Judith Newmark – stltoday.com, November 6, 2014
So far, Aiden and Dee are hanging on — just barely hanging on. Their little convenience store in County Kildare is failing. They’ve rented out their house, forcing them to move with their little boys into two rooms behind the market. Dee is looking for a job, but it’s nearly useless; nobody’s hiring these days.
Aiden (Nathan Bush) and Dee (Pamela Reckamp) have a good marriage, but love won’t put food on the table. “Chancers” — a comedy by Irish playwright Robert Massey, making its U.S. debut at Max & Louie Productions — may take place in a crayon-colored market (a bright creation from set designers Margery and Peter Spack), but shadows are massing right outside.
The situation seems suddenly worse when a dreadful neighbor, Gertie (Donna Weinsting), asks Aiden to check her lottery ticket, which she did not even buy from him. He turns pale at the sight: This woman, who criticizes all the time and looks down on him and Dee, has won a fortune. In an uncharacteristic burst of (silent) jealousy, Aiden lies, claiming her ticket is worthless.
Now, can he get his hands on it? His pal JP (Jared Sanz-Agero), a genial idiot who continues to dream big despite the evidence, thinks they can, and he’s willing to try almost anything to make that happen.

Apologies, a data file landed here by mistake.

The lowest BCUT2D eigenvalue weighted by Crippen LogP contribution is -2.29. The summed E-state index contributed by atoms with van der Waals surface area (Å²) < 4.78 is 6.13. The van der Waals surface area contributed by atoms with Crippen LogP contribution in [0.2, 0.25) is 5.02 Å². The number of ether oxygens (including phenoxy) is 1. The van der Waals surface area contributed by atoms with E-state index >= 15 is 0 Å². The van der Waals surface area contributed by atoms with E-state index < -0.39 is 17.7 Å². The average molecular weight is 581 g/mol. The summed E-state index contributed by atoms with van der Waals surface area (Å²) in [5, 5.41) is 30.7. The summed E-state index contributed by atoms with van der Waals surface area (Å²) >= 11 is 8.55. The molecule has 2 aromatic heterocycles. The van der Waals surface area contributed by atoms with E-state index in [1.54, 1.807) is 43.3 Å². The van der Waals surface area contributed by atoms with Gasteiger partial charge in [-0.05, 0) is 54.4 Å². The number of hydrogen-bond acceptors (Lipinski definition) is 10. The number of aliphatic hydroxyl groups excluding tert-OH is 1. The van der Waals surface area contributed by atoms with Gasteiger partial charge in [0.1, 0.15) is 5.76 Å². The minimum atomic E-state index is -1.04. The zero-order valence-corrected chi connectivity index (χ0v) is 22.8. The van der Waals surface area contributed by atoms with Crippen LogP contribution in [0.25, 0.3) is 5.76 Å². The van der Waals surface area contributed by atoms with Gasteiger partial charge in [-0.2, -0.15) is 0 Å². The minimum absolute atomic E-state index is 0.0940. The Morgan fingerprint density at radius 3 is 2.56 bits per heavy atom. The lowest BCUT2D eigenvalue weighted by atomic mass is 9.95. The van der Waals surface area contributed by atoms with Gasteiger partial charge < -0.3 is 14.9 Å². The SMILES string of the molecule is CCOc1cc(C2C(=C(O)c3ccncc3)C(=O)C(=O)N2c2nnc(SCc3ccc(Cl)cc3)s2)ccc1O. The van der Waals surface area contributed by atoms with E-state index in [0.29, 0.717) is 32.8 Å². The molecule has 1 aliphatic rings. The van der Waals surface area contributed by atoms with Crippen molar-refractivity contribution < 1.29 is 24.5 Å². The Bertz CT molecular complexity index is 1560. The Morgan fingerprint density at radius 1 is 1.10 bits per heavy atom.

Under the direction of Sydnie Grosberg Ronga, Bush and Reckamp fuel the comedy with a pungent combination of affection and desperation. Bush, meticulously organizing the shelves to tempt customers who never come, shows the careful smile of a man who must seem cheery when he feels anything but. Reckamp’s careful grooming for a job interview — and her collapse into a plastic chair afterward — charts the same territory. Weinsting and Sanz-Agero add plenty of spice.
Aiden and Dee have always lived by the rules — but that hasn’t worked for them. “How wrong can you be about who you really are?” Dee wonders. Her question lies just beneath all the jokes and physical hijinks that make the play fun.
Massey’s comedy holds up nearly all the way through, with lively dialogue and vivid characters. But the ending goes wrong. That’s where lots of comedies and even skits lose their way, of course. If Massey took one more pass at “Chancers” it could pay off big.